Life insurance can be a strong component of estate planning in Texas and elsewhere. Most people, however, do not place the purchase of life insurance on their priority lists. Life insurance can pay for funeral expenses and post-death bills. It can provide funding for special trusts and may be used to pay tax obligations after death. Of course, there is the general estate planning purpose goal of providing an extra level of financial security to one's loved ones after death.
For younger families, a working parent should consider purchasing enough insurance to cover his or her income for five to 20 years. The policy can also account for getting the children through college. The good news is that a substantial amount of basic term insurance coverage can be bought for modest premiums by younger persons in the prime of life.
When leaving the proceeds to a minor, however, the probate court may become involved, and the appointment of a guardian could become necessary. One way around that problem is to create a testamentary trust in one's will and name the trust as the beneficiary on the policy. The trust will be administered by the grantor's chosen trustee and not by an expensive court-appointed stranger.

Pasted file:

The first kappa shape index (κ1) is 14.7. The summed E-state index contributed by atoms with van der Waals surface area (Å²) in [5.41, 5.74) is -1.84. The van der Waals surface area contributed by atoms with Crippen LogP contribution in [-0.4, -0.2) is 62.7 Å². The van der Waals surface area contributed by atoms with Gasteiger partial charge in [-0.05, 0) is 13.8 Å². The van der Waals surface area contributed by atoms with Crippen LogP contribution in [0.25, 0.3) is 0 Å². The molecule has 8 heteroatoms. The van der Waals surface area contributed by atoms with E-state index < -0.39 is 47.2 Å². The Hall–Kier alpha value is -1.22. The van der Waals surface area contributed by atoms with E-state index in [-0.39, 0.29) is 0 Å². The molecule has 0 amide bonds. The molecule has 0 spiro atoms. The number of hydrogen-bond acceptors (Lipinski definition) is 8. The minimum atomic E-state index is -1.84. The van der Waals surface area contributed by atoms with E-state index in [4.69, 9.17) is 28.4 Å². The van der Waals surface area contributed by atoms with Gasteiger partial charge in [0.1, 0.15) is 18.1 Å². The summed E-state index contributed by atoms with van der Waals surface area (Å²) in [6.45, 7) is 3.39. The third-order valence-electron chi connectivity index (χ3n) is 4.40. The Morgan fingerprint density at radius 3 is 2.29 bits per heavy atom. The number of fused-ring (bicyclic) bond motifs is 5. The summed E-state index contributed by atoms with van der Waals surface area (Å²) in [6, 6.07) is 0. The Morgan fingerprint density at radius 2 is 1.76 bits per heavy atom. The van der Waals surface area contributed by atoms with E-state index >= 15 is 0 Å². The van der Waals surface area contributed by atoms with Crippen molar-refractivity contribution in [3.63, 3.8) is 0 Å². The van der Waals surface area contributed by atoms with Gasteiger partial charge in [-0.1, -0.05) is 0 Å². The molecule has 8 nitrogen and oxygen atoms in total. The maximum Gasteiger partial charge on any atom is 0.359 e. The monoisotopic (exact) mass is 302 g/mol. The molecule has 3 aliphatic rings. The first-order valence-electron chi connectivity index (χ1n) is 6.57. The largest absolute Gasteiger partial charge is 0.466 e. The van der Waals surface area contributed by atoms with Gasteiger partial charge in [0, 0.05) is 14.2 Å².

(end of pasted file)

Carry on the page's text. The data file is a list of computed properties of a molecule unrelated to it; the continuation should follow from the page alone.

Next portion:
Living trusts are always a potential component of estate planning in Texas and elsewhere. The trust can provide the instructions on using the life proceeds at death for the use of the minor. The question of whether to make the living trust revocable or irrevocable can be best resolved in consultation with one's estate planning attorney. In some instances, a qualified financial planner will also be a useful partner in the planning process.
Source: Tampa Bay Times, "A quick guide to buying life insurance", Mar. 12, 2016